Debt to equity ratio can be represented as,

**Debt to equity ratio =Total Debt / Total Equity**

### Steps to Calculate Debt Ratio and Debt to Equity Ratio

#### Debt Ratio:

The formula for debt ratio can be calculated by using the following steps:

**Step #1:** Firstly, the total debt (includes a short term as well as long term funding) and the total assets is collected which is easily available from the balance sheet.

**Step #2: **Finally, the debt ratio is calculated by dividing the total debt by the total assets.

#### Debt to Equity Ratio:

The formula for debt to equity ratio can be calculated by using the following steps:

**Step #1:** Here, the total debt and the total equity both are collected from the liability side of the balance sheet.

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**Step #2: **Finally, the debt to equity ratio is calculated by dividing the total debt by the total equity.

**Examples of Leverage Ratios Formula (with Excel Template)**

Let us see some simple to advanced examples of Leverages Ratios formulas to understand it better

#### Example #1

**Let us assume a company with the following financial for the current year. Use the calculation of Leverage Ratios for the same.**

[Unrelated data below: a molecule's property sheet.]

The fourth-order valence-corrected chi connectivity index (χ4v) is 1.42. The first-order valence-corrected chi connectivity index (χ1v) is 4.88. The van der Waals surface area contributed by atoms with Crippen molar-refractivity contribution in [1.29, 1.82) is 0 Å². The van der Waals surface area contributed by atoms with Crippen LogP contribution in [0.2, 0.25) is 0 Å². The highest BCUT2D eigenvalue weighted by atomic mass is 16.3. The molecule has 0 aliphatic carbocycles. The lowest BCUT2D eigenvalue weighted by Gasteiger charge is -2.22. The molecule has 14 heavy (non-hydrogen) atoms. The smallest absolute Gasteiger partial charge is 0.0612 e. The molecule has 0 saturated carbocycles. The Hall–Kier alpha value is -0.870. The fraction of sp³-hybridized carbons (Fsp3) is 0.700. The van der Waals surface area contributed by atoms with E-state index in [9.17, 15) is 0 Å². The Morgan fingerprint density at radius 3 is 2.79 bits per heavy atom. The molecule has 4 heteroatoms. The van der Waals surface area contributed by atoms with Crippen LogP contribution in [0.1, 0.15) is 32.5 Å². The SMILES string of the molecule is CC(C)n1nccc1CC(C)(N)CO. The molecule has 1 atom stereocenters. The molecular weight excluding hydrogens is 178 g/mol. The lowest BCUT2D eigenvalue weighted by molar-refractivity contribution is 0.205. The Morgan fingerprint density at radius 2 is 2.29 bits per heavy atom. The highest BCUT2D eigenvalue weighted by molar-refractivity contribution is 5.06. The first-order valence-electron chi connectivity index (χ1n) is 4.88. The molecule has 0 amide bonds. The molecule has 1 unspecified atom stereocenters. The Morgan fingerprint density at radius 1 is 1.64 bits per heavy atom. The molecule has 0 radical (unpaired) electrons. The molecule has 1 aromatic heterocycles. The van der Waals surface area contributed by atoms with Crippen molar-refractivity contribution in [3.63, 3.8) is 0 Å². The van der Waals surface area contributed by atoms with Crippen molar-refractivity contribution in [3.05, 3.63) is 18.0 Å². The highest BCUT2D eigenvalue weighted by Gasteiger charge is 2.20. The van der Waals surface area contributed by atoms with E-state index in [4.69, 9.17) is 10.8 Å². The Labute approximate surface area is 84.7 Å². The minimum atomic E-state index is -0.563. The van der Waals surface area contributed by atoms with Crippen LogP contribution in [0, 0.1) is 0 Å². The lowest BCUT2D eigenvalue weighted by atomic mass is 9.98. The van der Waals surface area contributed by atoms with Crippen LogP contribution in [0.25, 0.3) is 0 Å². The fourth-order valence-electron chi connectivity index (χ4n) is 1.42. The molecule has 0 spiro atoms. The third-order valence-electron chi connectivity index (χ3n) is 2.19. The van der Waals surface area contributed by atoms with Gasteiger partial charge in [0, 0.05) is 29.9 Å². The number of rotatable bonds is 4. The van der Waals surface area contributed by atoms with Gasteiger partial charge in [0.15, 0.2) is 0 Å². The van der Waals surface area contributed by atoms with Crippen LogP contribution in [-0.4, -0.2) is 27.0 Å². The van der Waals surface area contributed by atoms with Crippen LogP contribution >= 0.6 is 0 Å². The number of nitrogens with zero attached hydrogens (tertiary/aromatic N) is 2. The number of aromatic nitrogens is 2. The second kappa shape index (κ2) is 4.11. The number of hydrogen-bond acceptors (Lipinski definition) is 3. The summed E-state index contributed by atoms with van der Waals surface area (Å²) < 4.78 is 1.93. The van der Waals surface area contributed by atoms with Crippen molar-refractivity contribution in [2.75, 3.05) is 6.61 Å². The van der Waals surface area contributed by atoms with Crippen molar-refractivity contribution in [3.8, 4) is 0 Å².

From the above table, the following can be calculated,

#### #1 – Total Debt

**Total debt = Long term bank loan + Short term bank loan**

**So the Total debt will be = $36,000**

#### #2 – Debt Ratio

**Debt ratio = Total debt / Total assets**

So, the calculation of the Debt ratio will be as follows –

**Debt Ratio will be –**

**Debt ratio = 0.48**

#### #3 – Debt to Equity Ratio

**Debt to equity ratio = Total debt / Total equity**

So, the calculation of Debt to equity ratio will be as follows –

**Debt to Equity Ratio will be-**

**Debt to equity ratio = 0.92x**

#### Example #2

**Let us take an example of a real company Apple Inc. with the following financial for the year ended on September 29, 2018 (all amounts in USD millions)**

From the above table, the following can be calculated,

#### #1 – Total Debt

Total debt = Long term bank loan + Short term loan

**Total debt = $114,483**

**Total Assets will be:**

#### #2 – Total Equity

Total equity = Paid-in equity capital + Retained earnings + Comprehensive income / (loss)